'Ironman'-like robotic suits could give workers super strength and help them lift heavy objects
Move over, Tony Stark — factory workers may soon be wearing robotic suits that help them lift and carry heavy objects.
Electronics giant Panasonic recently announced it will begin selling these "exoskeletons," which were developed in collaboration with the company ActiveLink, MIT Technology Review reported.
"We expect that exoskeletons, or power-assist suits, will be widely used in people's lives in 15 years," said Panasonic spokesperson Mio Yamanaka, who is based in Osaka, Japan, as quoted by Tech Review.
The suit, which weighs just over 13 pounds and attaches to the back, thighs, and feet, allows its wearer to carry an additional 33 pounds. The device has undergone testing with warehouse handlers in Osaka, and is being tested now by forestry workers.
Powered exoskeletons, wearable mechanical frames powered by a system of motors, are increasingly making their way into the market, from helping people with lower limb disabilities walk again, to outfitting troops with armor that gives them super strength and perception. Now, these devices are starting to play a role in manual labor, too. And they could be especially helpful for older workers.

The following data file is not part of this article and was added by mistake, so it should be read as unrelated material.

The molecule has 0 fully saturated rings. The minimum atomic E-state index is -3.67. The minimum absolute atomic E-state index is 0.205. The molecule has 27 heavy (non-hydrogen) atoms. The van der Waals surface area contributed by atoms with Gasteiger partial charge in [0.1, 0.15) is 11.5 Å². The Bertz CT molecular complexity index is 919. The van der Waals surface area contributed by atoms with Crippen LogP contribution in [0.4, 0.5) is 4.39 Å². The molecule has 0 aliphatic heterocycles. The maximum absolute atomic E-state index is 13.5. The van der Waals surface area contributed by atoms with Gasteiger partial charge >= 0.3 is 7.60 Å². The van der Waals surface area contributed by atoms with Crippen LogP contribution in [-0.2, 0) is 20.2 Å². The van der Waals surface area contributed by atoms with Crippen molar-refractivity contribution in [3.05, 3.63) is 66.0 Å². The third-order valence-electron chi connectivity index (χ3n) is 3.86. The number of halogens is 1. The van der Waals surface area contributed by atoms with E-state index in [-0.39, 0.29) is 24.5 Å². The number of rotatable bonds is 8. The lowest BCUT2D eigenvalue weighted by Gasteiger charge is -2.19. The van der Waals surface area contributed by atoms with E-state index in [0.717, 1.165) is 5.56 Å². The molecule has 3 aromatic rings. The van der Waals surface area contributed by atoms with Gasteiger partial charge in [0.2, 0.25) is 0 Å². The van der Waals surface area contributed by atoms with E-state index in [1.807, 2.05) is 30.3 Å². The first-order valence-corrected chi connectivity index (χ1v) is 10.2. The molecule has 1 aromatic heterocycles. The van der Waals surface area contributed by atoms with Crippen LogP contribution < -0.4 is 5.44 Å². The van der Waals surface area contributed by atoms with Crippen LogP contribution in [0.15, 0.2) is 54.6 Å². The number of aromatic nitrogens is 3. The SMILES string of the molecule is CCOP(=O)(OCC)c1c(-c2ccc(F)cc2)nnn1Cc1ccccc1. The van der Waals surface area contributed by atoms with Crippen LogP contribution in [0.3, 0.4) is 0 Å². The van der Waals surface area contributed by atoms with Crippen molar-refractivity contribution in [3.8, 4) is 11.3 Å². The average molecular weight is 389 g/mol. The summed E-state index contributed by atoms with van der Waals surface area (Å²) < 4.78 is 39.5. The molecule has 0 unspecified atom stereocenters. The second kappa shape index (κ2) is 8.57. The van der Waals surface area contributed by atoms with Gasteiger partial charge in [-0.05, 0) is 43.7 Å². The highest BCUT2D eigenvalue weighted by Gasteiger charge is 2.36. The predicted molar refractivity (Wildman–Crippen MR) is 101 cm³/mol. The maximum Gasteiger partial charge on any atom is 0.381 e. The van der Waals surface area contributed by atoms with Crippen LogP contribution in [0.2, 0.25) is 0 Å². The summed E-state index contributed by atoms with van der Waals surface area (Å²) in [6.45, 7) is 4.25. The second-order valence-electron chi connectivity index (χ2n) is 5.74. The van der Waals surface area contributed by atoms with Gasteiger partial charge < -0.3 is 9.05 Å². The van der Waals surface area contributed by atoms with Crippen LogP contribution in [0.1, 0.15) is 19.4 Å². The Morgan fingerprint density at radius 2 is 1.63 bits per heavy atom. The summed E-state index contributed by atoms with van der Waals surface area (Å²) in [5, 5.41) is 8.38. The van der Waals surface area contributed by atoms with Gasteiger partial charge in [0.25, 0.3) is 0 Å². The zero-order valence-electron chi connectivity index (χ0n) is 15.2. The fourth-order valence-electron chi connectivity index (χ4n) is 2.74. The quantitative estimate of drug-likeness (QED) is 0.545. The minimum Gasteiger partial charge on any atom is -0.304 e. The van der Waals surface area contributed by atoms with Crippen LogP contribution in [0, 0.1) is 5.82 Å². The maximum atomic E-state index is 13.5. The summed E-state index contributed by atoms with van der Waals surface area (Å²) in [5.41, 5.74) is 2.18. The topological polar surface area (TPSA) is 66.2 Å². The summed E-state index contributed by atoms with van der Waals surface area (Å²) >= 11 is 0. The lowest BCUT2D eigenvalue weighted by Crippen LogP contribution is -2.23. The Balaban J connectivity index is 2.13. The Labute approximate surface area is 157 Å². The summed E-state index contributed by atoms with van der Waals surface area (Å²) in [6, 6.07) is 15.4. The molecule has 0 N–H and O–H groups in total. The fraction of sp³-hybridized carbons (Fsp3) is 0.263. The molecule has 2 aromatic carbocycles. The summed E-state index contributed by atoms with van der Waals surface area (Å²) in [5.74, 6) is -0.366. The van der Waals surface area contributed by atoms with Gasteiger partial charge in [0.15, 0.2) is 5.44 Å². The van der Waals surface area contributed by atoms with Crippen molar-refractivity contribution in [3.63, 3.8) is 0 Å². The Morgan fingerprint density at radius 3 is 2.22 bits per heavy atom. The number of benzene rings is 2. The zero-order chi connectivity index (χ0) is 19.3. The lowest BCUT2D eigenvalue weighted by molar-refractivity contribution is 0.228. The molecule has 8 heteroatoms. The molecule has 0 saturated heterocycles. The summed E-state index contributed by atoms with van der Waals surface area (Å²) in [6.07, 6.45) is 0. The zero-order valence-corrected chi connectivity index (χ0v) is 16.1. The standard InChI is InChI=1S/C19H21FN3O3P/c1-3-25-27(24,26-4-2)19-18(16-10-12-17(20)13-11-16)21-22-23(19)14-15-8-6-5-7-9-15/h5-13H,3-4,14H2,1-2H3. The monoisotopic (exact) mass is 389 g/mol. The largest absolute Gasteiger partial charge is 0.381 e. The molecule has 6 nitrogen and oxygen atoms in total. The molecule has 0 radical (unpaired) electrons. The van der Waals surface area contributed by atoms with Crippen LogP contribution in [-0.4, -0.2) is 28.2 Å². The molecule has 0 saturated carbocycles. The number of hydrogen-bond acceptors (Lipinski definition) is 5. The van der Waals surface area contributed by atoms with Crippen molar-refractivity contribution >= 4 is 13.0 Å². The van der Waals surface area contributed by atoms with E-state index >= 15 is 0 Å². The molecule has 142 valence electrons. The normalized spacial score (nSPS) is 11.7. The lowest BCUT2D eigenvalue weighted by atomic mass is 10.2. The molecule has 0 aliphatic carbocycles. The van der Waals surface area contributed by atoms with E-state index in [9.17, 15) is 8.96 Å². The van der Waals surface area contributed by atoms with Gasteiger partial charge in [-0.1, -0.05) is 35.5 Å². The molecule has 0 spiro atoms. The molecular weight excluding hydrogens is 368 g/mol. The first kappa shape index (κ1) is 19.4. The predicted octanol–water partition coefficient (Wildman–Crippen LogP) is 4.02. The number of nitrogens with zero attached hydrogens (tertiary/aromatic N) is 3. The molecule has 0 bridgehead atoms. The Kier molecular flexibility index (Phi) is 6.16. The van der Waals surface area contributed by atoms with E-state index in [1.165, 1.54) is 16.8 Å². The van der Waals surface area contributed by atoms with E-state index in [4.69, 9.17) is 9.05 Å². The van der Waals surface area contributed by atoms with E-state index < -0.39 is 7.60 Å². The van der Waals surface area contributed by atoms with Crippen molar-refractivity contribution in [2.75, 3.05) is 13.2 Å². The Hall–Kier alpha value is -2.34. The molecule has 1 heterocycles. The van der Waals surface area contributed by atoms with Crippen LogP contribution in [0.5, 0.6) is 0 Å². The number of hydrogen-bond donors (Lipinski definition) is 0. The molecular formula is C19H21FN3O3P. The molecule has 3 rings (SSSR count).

The Panasonic suit contains force sensors that detect when the wearer is trying to lift or carry a heavy object, and a lightweight carbon-fiber motor that amplifies their motions and gives their muscles extra oomph. The company is also testing a much larger suit that could help workers carry up to 220 pounds, according to Tech Review.
Panasonic isn't the only company working on exoskeletons for industrial use. Cyberdyne, another Japanese company, sells suits that use nerve signals to detect how the wearer aims to move before applying force to assist with the movement. Cyberdyne recently partnered with Tokyo's Haneda Airport to provide it with exoskeletons that can help airport staff schlep heavy luggage.
Meanwhile, Ekso Bionics, headquartered in Richmond, California, is developing an industrial exoskeleton that helps the wearer lift heavy power tools. Ekso also has a suit designed to help people with weakness in their lower extremities stand up and walk naturally. In addition, the US military has contracted Ekso to develop its armored TALOS exoskeleton to protect soldiers on the battlefield.
The ReWalk exoskeleton, from a company called ReWalk Robotics, has produced the first powered exoskeleton to be approved by the FDA. The device helps people with spinal cord injuries that affect their lower limbs stand upright, walk, and even, in some cases, climb stairs.
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